11 December 2007

Wali Jantan: The Hidden Weapon of Silat Cekak Hanafi

The Wali is a traditional wood carving knife used by Melayu woodcarvers in Peninsular Malaysia. It is a favourite amongst carvers because it produces finer shapes than a chisel does. This is the primary difference between Malaysian carvings and those from Indonesia or Thailand which employ the chisel to remove wood chips.

The Wali is also used as a stripping knife to create long bamboo strips for weaving or even as a fillet-like tool to strip fat and meat from cattle skin which will be used to make the Wayang Kulit shadow puppets.

A Pantun Melayu mentions the knife as part of its opening stanza:
Pisau wali buat peraut,
Camca jatuh patah berdengung,
Gila latah ikan di laut,
Melihat umpan di kaki gugung.

Stripping with the Pisau Wali,
A falling spoon hums as it breaks,
Excited are the fish in the sea,
To see the bait at the water’s edge.

Wali Jantan
The Wali Jantan is a single bladed knife-like weapon that acts as a companion to the Lading, Silat Cekak's official weapon. It shares only its name with the Wali but is obviously of a different design. When drawn from the sheath and held in a forward grip, the sharpened edge actually points upwards, thus negating its use as a slashing instrument. It becomes immediately clear that this weapon was designed to stab.

According to a statement made by guru utama Md Radzi Haji Hanafi of Silat Cekak Hanafi, the name Wali means Ahli, which could be translated as Expert or Specialist. Jantan means Manliness.

The weapon, which can be held in both forward and reverse grip, is used by selected members of Silat Cekak Hanafi. It is conferred by the guru utama to anyone he wishes. Currently, it has been reported that only 10 people have been awarded a Wali Jantan.

Proof of existence?
The uniqueness of this weapon, like the Lading Cekak, which doesn't exist in the arsenal of any other silat lineage makes its origins and history difficult to trace. The Wali Jantan was introduced publicly by guru utama Md Radzi in 2000. Because of this, it is hard to corroborate the claim that it was used by the Panglimas of Kedah in the last century. The weapon was previously kept secret.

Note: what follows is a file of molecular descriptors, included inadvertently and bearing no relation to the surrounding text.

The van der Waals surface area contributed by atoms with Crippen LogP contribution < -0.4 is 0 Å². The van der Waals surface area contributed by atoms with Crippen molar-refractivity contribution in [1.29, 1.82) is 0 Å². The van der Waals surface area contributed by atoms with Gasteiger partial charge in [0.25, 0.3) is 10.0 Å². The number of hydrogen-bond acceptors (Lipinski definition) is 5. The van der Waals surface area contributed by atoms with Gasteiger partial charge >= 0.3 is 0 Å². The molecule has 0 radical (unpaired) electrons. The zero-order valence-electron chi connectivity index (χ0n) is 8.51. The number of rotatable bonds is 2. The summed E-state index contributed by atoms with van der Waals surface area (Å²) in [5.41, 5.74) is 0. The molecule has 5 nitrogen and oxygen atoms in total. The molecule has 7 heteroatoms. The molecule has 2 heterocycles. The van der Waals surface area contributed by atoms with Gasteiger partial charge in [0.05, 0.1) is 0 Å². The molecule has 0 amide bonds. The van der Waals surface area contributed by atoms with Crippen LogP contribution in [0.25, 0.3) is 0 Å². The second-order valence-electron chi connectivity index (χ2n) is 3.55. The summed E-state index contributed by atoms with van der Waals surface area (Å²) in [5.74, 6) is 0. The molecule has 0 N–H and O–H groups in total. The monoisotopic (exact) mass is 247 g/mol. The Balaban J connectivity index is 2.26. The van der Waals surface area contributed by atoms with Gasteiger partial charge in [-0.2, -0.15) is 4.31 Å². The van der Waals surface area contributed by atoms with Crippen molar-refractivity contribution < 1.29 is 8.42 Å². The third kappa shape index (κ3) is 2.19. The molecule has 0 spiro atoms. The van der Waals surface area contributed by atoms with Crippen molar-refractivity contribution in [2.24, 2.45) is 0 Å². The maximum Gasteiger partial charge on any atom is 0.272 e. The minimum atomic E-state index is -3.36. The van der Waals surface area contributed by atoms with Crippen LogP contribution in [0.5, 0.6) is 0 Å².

However, I have personally seen a Wali Jantan owned by Haji Amruddin Buang, a senior Cekak master who claimed to have received it from Allahyarham Ustaz Hanafi himself.

Aside from this, the website Memori Kedah (http://memori-kedah.net/) records photographs of a Wali Jantan in its museum with a similar design. It states that the hilt is made from buffalo horn and the cap at the end of the sheath is made of ivory. There are carvings on the sheath and the cap. The length of the blade from hilt to tip is approximatel 26.5cm and the length of the sheath is approximately 21cm.

The measurements of the Wali Jantan are kept secret by the guru utama. Those who receive the weapon will be taught how to use it. It is said to be an effective weapon when fighting in pitch darkness. It is used for both attack and countering.

When attacking, the user employs a unique method that allows them to unsheath the blade with one hand in a split second. The handle and sheath design also facilitate this function. As part of its smithing custom, the process has to begin and end on the same day of the week.

Wali Betina
In his book Silat Melayu: The Malay Art of Attack and Defence, Ku Ahmad Ku Mustaffa mentions that the Wali comes in two varieties, the Wali Jantan and the Wali Betina. However, he makes no distinction between nor description of them and only relates how the Wali is similar to a golok and is used in the fields.

The Memori Kedah website also documents the existence of the Wali Betina and states that both hilt and sheath are made of wood while the cap on the end of the sheath is either made of horn or ivory. The blade's length from hilt to tip is approximately 26cm and the length of the sheath is approximately 23cm.

Original Article by Mohd Nadzrin Wahab


Anonymous said...

eyh..i thought we had abg mat showing some of the moves in prev SB (the 1 with him on the front cover).
Neway, after seeing those i would like to speculate that the use of wali jantan is harmony with the moves of silat cekak itself.
Im not sho if it's only sharp at the point or also sharp along the edge. But in case the blade is made sharp, the wielder who stands in a neutral cekak stance and holding the wali jantan with his right hand can simply add cutting edge (literally) to his cekak moves. If we take from the basic syllabus buah pertama to luncur, most will include sort of upward slice but also can be a stabbing movement esp those with similar 'pemakan' like kilas hadapan. Just an opinion tho. Cheers ;-)